Robin Wiltse, an alumna of the Textiles Studio, is immersed in a month-long residency in her studio at the Langham Building Kaslo in preparation for Lost Thread opening November 9. Along with access to KSA Instructor Angelika Werth, Wiltse feels invigorated by reconnecting to the place where she was first “enchanted” by felting fibres.
When the latest Touchstones Nelson exhibit Lost Thread opens on November 9, two Kootenay Studio Arts inspired fibre artists will bring their expertise and creativity to the show. Artists have been honing their skills at KSA for more than five decades in Nelson.
“I found the shifting transformation of loose unruly fibres into something of structure using bare hands to be very magical,” says the 1998 KSA graduate who originally enroled in the local art school intending to be an illustrator. “I became enthralled with felting the first time I learned how to do it that first year at KSA. I had previously been unfamiliar with felting, but I now saw it as an exciting and limitless medium.”
Wiltse is using her time in the studio to personally process the recent loss of her daughter to cancer.
“To have this rare opportunity to completely set aside three weeks for the purpose of making a new piece of art has been quite fulfilling. I have been able to give it my undivided attention and completely submerge myself,” says Wiltse. “It has been important to piece together this part of my life story.”
The rich story behind Kootenay Studio Arts similarly involves piecing together physical space, official name changes and funding agreements with inspiring leadership and eager students.
What exists today officially began in 1958 as the Nelson School of Fine Arts. Under the guidance of the first principal and director Zeljko Kujundzic, by the early-1960s it had evolved into the Kootenay School of Art where the studio method of learning was born, emphasizing the use of local materials and trained multi-disciplined artists as instructors who favoured applied learning. An internationally acclaimed artist in his time, Kujundzic drew students to Nelson from across Canada and the United States.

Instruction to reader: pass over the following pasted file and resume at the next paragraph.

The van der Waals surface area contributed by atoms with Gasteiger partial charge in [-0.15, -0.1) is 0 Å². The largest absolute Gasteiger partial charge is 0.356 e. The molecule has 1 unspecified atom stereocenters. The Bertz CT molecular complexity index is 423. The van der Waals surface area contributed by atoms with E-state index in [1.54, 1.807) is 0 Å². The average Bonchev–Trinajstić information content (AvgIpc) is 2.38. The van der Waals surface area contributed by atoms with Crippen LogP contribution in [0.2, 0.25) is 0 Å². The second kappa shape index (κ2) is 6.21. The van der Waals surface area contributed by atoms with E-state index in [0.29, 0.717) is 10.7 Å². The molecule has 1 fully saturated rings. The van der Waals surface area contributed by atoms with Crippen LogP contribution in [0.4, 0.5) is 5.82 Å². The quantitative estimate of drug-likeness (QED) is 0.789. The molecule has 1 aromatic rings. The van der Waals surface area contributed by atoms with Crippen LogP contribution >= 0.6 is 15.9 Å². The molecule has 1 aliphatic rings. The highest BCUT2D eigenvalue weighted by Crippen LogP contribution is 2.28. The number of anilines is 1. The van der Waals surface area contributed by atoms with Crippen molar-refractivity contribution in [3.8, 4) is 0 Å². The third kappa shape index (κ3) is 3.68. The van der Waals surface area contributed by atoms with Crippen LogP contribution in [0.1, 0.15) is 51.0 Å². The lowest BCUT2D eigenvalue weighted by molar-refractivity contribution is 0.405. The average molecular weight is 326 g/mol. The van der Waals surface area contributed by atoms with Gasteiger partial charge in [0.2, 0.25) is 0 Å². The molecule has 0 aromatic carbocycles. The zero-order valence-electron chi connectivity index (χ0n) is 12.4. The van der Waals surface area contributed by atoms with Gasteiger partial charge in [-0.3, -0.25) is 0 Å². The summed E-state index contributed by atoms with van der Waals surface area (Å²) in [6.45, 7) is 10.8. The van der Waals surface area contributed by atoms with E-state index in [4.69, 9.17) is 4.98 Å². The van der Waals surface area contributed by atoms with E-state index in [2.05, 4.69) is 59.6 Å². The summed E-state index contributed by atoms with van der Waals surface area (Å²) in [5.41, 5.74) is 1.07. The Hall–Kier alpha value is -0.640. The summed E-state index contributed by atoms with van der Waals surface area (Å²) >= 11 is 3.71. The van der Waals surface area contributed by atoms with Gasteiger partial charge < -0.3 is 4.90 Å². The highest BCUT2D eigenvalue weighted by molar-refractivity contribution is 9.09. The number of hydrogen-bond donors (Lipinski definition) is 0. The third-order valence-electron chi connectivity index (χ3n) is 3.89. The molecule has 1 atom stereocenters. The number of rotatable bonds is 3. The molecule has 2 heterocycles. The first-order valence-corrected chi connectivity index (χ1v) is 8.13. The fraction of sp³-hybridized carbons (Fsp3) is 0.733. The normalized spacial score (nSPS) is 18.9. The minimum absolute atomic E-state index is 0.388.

The Building, the School, the Story
In the early-1900s, the building now occupied by Kootenay Studio Arts originally served as the Nelson City Police department and jail, housing drunks and petty thieves. Its solid stone foundation still rooted in the community, in 1996 the building on Josephine and Victoria streets was transformed into the art school’s permanent home.
This legacy and educational style continues more than 50 years later at KSA, now part of Selkirk College. Instructor Angelika Werth specializes in fashion, fibre and wearable art. She has worked for Yves Saint Laurent in Paris, France and received her degree as a Master dressmaker-designer.
In addition to teaching at KSA, Werth is dedicated to her own practice and also teaches in the United States and Australia when time permits.
“I love teaching,” says Werth. “Students are an important part of my life. As part-time KSA instructors, we dedicate a large portion of available personal time to our own studio practice. We exhibit and sell our work and bring our studio practice to the classroom. This further enriches students’ learning experience.”
Werth is thrilled to join artists from across the country for the Lost Thread exhibit where she presents her work called Ashes to Ashes. It represents the spirit of place, history and memory. Her found materials come from horsehair interfacings from Harris Tweed Jackets, vintage lacrosse armor, mother of pearl buttons, deconstructed paintings and more.
Working with her former student has also been gratifying.
“It is such great joy spending time with Robin. She was one of our early star students at KSA and it is a great pleasure to witness her creative success,” she says.
Lost Thread opens with a reception on November 9 starting at 7 p.m. in Gallery A of Touchstones Nelson at 502 Vernon Street. The Lost Thread residency is funded by Columbia Kootenay Cultural Alliance and Columbia Basin Trust.